Tales of Long Ago

Tuesday, January 17, 2012 Road Junkies 0 Comments

Abilene, TX to San Angelo, TX 
Icy fingers of wind assailed us when we stepped outside this morning, crawling down our collars and penetrating through to our bones in the five minutes it took us to pack the car.  We continue to adjust to the smaller vehicle and its storage capacities, disciplining ourselves to pack more precisely and compactly.
After a quick drive-by letterbox, we fueled up at the local gas station before heading south to Abilene State Park in search of another box.  The park lies in a valley surrounded by low limestone hills sparsely wooded with mesquites and other small trees.  In contrast, the Elm Creek floodplain that forms the park nurtures a thick woodland of oaks, willows, cedars, pecans and elms (pictured above).
The letterbox was was missing from its home in a tree on the nature trail, but four white tail deer nibbling on tender cedar growth rewarded our search with the opportunity for a little wildlife watching.
Driving west on TX-89, we began seeing tall white three-bladed wind turbines drawing energy from the pervasive Texas winds.  After turning south onto US-277, we found ourselves driving through the middle of the Buffalo Gap Wind Farm, with windmills on both sides of the road extending to the horizon.  In the distance we saw a new substation built to transmit nature's power to the grid.
Buffalo Gap is a 296-turbine farm with a generation capacity of 524 megawatts, enough to power 150,000 homes.  In addition to being the largest domestic producer of oil, Texas also produces more wind power than any other state.  The wind boom in Texas has been greatly assisted by state government initiatives and incentives. 
Fort Chadbourne in the midst of a working ranch
Twelve miles north of the town of Bronte, we rode into the grounds of Chadbourne Ranch, so named for Fort Chadbourne, a nineteenth century frontier outpost established to protect settlers moving West.  The fort surrendered to the Confederates early in the Civil War and was later abandoned.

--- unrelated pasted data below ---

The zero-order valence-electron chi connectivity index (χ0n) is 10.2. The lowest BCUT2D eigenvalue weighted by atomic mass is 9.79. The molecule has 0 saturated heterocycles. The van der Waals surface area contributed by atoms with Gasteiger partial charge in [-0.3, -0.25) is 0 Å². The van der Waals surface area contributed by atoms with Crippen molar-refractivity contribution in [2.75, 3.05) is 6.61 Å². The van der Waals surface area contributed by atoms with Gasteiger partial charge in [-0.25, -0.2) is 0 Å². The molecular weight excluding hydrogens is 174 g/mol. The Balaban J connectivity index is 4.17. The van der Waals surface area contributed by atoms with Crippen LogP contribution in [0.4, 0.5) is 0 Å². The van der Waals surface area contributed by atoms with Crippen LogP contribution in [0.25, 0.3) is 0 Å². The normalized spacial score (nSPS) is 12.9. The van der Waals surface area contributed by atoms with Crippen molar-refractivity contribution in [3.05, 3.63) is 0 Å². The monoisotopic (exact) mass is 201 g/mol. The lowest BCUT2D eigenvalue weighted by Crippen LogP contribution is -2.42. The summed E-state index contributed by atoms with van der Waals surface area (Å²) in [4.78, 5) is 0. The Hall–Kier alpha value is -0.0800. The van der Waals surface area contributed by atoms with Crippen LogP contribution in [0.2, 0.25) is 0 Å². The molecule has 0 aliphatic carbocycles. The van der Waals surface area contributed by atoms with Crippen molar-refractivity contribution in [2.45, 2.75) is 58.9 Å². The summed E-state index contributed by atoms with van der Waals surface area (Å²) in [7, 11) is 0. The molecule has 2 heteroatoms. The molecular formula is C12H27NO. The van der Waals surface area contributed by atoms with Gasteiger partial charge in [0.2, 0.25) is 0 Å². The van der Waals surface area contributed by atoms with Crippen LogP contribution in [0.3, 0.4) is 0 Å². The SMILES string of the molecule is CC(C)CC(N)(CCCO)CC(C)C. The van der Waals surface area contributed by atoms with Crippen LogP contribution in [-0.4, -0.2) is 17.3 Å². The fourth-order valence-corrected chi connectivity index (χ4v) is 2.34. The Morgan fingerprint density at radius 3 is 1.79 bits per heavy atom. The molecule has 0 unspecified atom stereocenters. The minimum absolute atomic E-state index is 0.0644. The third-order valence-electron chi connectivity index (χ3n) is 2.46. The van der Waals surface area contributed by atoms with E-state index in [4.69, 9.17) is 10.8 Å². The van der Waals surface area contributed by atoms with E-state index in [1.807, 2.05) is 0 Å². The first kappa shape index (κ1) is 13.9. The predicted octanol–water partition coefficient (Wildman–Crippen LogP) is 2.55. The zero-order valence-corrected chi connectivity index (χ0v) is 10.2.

In 1876, the site of the fort was sold to a family who built a ranch there.  The ranch is still operated by the descendants of this family, who established a foundation to preserve the fort and who generously allow the public to visit the ruins. 
On the way to Ballinger, we came across a flock of 300 or so sandhill cranes feeding in a roadside field.  Fossil records document the existence of this species for at least 2.5 million years.
Sandhill Cranes
Sandhills breed on the tundra of Canada and Alaska and in the marshes and grasslands of the northern states in summer, and they migrate in large numbers to spend winters in Texas. 
One mystery which has puzzled us since we arrived in Texas is how the letterboxes here manage to stay in such new condition even after being out in the elements for several years.  We have letterboxed in 37 states, 5 Canadian provinces, and 8 other countries. In Georgia, and most other places we've boxed, the inside of the box frequently gets coated with moisture from condensation and often we find boxes that have been waterlogged for one reason or another.

Never have we come across so many pristine letterboxes as we have in this part of Texas. When we opened a box a few days ago that was planted in 2004, the inside of the box and all the contents were just as dry and clean as they were the day it was planted.  Finally a Texas letterboxer lent some insight.  The dry climate in these parts probably accounts for the arid conditions inside the boxes.  Finally, a positive result from all those Texas droughts.

Tonight we're holed up in San Angelo before moving on south toward the big bend of the Rio Grande tomorrow.

  • Weather:  Sunny and windy, 34° to 54°
  • Miles driven: 154          (Trip total:  2,150)
  • States: 1 (TX)          (Trip total:  6)
  • Letterboxes found:  5         (Trip total:  61)